how to bring up your child

When Jareth was born, Bronwyn’s mother was horrified to find out that we did not want to have him christened. She truly did not understand our objections to it. To sum them up:

  • We are not christian. I am an atheist, and Bronwyn is pagan. To have Jareth baptised into christianity would be hypocrisy.
  • Part of baptism involves the parents promising to bring up the child as a good christian. I most certainly will not bring my child up to believe in one thing and discard all others – especially when it is not something I believe in – it would be like pointing at the sky every day and saying “repeat after me: the sky is purple”.
  • Baptism is an empty ritual for most people in Ireland. People do it because they are expected to. That, I believe, is stupid. For us, it would be more than empty – it would be an outright denial of our own faiths – I have faith that there is no god, so baptism would be a damning lie.

Anyway – that’s not really what I wanted to talk about.

A few days ago, we were shopping, and met a neighbour and her aunt. She must have spent some time worrying about something, because she almost-immediately asked if Jareth was still “not on the beef”.

I was surprised at the question. I have been vegetarian over half my life. Bronwyn has been vegetarian for seven years. Why would we feed Jareth murdered animals?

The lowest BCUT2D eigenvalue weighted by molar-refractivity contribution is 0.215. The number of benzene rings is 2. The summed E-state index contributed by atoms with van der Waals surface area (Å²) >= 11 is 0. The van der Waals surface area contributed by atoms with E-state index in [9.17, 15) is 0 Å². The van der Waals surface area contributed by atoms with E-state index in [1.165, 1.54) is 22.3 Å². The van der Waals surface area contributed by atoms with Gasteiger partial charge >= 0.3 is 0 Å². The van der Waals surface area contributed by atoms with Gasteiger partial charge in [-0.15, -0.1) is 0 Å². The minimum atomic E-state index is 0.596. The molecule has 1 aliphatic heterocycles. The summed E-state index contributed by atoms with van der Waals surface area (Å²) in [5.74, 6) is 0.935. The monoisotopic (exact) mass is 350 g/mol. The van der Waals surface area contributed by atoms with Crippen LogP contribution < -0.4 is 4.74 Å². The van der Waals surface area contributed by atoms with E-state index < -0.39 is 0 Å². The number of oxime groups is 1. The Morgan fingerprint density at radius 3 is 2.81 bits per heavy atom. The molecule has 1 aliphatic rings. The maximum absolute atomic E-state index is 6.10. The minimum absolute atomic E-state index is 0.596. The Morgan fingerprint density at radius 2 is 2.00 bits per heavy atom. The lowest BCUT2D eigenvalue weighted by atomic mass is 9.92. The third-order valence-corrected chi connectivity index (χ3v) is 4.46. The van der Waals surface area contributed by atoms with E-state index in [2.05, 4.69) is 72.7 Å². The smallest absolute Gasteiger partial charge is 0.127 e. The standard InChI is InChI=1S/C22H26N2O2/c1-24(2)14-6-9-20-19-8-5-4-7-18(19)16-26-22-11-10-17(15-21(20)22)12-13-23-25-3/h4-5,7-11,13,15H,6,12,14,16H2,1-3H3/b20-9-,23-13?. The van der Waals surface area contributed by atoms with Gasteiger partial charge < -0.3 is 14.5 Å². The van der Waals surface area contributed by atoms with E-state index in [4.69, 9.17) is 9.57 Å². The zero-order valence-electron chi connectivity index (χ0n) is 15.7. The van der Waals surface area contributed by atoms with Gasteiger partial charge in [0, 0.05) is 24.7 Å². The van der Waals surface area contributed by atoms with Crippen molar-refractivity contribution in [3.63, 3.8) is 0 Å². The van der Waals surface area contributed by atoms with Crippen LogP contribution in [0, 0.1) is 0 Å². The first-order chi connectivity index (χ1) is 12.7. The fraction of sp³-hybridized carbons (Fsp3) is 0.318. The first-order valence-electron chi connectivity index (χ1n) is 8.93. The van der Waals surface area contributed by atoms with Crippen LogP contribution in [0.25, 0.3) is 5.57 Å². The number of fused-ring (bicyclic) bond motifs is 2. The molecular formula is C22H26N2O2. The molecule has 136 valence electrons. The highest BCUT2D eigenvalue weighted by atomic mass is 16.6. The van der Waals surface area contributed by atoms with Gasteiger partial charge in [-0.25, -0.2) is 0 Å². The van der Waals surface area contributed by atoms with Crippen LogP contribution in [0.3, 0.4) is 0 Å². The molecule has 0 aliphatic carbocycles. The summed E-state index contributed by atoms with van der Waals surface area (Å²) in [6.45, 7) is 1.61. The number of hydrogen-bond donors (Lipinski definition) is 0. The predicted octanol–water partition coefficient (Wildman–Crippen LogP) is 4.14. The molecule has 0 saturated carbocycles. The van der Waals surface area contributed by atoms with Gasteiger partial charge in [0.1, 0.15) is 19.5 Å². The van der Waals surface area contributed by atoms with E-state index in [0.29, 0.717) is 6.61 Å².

Her objection was that we were somehow denying him a choice.

I do not understand this. Bronwyn’s mother also used that line as an explanation as to why we should have Jareth baptised – “just in case he turns out christian”, she said.

We are not denying him any choice. If we shoved meat down his throat, would we not be denying him the choice to live as a vegetarian?

If he wants to eat meat, he is welcome to go, get a job, and buy a burger somewhere. If he wants to become a christian, or a buddhist, or hindu, or satanist for that matter, he is welcome to go through whatever rituals he needs to.

My point is that I will not push anything on him. For now, he lives like we do because that is how we live, and he is not old enough to make choices yet (he’s a baby, for fuck’s sake!).

When he is old enough to decide to eat meat, drink alcohol, smoke his lungs out, have sex with whoever, believe what the hell he wants, I will let him. I may not like it, but I will let him.

But, not in my house.

Think of it – if you were a non-smoker, wouldn’t it be reasonable to allow people to destroy their health, but ask that they do not smoke in your house? Personally, I believe that is very reasonable.

It is the same with meat. I do not eat it, and will not have anyone cook it in my house. It is a matter of politeness – when in rome, do as the romans do. When in my house, do as I do.

Of course, if she had looked a little deeper into how we live, she would have seen that we are not the crazed hippie tree-huggers that she thinks we are. I have a leather wallet, and my dogs and cat eat meat. I do not try to deny that animals die to feed “society”. I merely try to moderate what impact I have on the total amount of murder occuring in the world.

I have a choice of whether I want to be vegetarian or not. So does Jareth. So does everyone. I do not believe anyone should ram meat down my throat, or my son’s, claiming that it is in the name of “choice”.

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